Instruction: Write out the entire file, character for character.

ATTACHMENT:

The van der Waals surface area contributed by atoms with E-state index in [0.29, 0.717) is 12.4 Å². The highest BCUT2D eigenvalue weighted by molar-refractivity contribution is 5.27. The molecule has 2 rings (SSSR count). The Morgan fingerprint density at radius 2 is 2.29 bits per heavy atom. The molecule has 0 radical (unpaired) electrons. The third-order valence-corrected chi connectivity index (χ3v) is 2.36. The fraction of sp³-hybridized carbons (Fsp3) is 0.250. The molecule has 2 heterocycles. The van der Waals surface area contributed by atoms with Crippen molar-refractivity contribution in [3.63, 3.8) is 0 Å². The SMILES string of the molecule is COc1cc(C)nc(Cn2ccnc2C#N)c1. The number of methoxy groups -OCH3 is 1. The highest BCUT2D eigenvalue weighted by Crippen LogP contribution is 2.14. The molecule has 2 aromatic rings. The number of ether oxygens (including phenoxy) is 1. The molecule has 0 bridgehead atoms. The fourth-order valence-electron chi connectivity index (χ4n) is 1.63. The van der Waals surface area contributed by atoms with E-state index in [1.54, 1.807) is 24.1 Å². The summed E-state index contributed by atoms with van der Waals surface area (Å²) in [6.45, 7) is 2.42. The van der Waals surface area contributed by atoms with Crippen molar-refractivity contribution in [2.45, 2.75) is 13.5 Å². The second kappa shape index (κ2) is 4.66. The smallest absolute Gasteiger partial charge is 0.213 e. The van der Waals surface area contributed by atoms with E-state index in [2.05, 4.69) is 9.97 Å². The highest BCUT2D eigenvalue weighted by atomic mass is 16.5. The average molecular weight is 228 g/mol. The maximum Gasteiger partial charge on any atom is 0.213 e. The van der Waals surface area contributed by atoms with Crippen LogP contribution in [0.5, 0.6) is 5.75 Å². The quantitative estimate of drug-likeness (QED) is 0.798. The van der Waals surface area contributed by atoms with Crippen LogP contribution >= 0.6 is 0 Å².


The van der Waals surface area contributed by atoms with E-state index in [0.29, 0.717) is 12.4 Å². The highest BCUT2D eigenvalue weighted by molar-refractivity contribution is 5.27. The molecule has 2 rings (SSSR count). The Morgan fingerprint density at radius 2 is 2.29 bits per heavy atom. The molecule has 0 radical (unpaired) electrons. The third-order valence-corrected chi connectivity index (χ3v) is 2.36. The fraction of sp³-hybridized carbons (Fsp3) is 0.250. The molecule has 2 heterocycles. The van der Waals surface area contributed by atoms with Crippen molar-refractivity contribution in [3.63, 3.8) is 0 Å². The SMILES string of the molecule is COc1cc(C)nc(Cn2ccnc2C#N)c1. The number of methoxy groups -OCH3 is 1. The highest BCUT2D eigenvalue weighted by Crippen LogP contribution is 2.14. The molecule has 2 aromatic rings. The number of ether oxygens (including phenoxy) is 1. The molecule has 0 bridgehead atoms. The fourth-order valence-electron chi connectivity index (χ4n) is 1.63. The van der Waals surface area contributed by atoms with E-state index in [1.54, 1.807) is 24.1 Å². The summed E-state index contributed by atoms with van der Waals surface area (Å²) in [6.45, 7) is 2.42. The van der Waals surface area contributed by atoms with Crippen molar-refractivity contribution in [2.45, 2.75) is 13.5 Å². The second kappa shape index (κ2) is 4.66. The smallest absolute Gasteiger partial charge is 0.213 e. The van der Waals surface area contributed by atoms with E-state index in [2.05, 4.69) is 9.97 Å². The highest BCUT2D eigenvalue weighted by atomic mass is 16.5. The average molecular weight is 228 g/mol. The maximum Gasteiger partial charge on any atom is 0.213 e. The van der Waals surface area contributed by atoms with Crippen LogP contribution in [0.5, 0.6) is 5.75 Å². The quantitative estimate of drug-likeness (QED) is 0.798. The van der Waals surface area contributed by atoms with Crippen LogP contribution >= 0.6 is 0 Å².